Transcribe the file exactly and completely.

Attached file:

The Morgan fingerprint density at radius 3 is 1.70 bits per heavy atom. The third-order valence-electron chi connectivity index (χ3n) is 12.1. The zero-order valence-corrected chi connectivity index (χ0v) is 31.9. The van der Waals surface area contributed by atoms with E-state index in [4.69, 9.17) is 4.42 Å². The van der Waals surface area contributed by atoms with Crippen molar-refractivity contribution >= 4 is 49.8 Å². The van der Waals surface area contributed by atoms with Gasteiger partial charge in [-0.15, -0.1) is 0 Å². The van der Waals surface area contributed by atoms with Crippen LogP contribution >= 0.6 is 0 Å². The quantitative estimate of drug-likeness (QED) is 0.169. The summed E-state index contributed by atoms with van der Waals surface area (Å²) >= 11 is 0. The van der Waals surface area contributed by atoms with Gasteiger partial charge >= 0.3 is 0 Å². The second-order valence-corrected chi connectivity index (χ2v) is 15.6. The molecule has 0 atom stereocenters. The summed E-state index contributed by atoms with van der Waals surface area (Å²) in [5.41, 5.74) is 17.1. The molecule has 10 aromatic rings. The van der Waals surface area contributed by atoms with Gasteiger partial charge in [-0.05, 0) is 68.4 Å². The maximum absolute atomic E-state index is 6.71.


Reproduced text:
The Morgan fingerprint density at radius 3 is 1.70 bits per heavy atom. The third-order valence-electron chi connectivity index (χ3n) is 12.1. The zero-order valence-corrected chi connectivity index (χ0v) is 31.9. The van der Waals surface area contributed by atoms with E-state index in [4.69, 9.17) is 4.42 Å². The van der Waals surface area contributed by atoms with Crippen molar-refractivity contribution >= 4 is 49.8 Å². The van der Waals surface area contributed by atoms with Gasteiger partial charge in [-0.15, -0.1) is 0 Å². The van der Waals surface area contributed by atoms with Crippen LogP contribution >= 0.6 is 0 Å². The quantitative estimate of drug-likeness (QED) is 0.169. The summed E-state index contributed by atoms with van der Waals surface area (Å²) >= 11 is 0. The van der Waals surface area contributed by atoms with Gasteiger partial charge >= 0.3 is 0 Å². The second-order valence-corrected chi connectivity index (χ2v) is 15.6. The molecule has 0 atom stereocenters. The summed E-state index contributed by atoms with van der Waals surface area (Å²) in [5.41, 5.74) is 17.1. The molecule has 10 aromatic rings. The van der Waals surface area contributed by atoms with Gasteiger partial charge in [-0.05, 0) is 68.4 Å². The maximum absolute atomic E-state index is 6.71.